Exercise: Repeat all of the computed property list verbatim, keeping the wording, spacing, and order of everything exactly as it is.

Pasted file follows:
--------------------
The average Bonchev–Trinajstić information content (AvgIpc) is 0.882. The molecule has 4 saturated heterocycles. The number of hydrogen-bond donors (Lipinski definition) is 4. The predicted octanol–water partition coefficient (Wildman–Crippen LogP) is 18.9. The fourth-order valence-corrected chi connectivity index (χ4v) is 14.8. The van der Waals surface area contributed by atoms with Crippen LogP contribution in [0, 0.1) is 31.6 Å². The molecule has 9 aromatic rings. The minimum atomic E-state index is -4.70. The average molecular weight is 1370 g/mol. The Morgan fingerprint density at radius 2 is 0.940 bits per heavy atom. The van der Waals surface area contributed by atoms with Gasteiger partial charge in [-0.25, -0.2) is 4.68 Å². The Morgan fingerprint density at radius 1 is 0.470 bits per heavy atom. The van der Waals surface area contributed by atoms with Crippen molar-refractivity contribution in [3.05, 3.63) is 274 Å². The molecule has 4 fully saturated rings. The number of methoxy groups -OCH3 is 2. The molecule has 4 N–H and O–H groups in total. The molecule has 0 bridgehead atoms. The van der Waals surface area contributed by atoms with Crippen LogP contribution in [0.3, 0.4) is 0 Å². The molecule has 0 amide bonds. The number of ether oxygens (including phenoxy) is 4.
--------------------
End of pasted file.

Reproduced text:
The average Bonchev–Trinajstić information content (AvgIpc) is 0.882. The molecule has 4 saturated heterocycles. The number of hydrogen-bond donors (Lipinski definition) is 4. The predicted octanol–water partition coefficient (Wildman–Crippen LogP) is 18.9. The fourth-order valence-corrected chi connectivity index (χ4v) is 14.8. The van der Waals surface area contributed by atoms with Crippen LogP contribution in [0, 0.1) is 31.6 Å². The molecule has 9 aromatic rings. The minimum atomic E-state index is -4.70. The average molecular weight is 1370 g/mol. The Morgan fingerprint density at radius 2 is 0.940 bits per heavy atom. The van der Waals surface area contributed by atoms with Gasteiger partial charge in [-0.25, -0.2) is 4.68 Å². The Morgan fingerprint density at radius 1 is 0.470 bits per heavy atom. The van der Waals surface area contributed by atoms with Crippen molar-refractivity contribution in [3.05, 3.63) is 274 Å². The molecule has 4 fully saturated rings. The number of methoxy groups -OCH3 is 2. The molecule has 4 N–H and O–H groups in total. The molecule has 0 bridgehead atoms. The van der Waals surface area contributed by atoms with Crippen LogP contribution in [0.3, 0.4) is 0 Å². The molecule has 0 amide bonds. The number of ether oxygens (including phenoxy) is 4.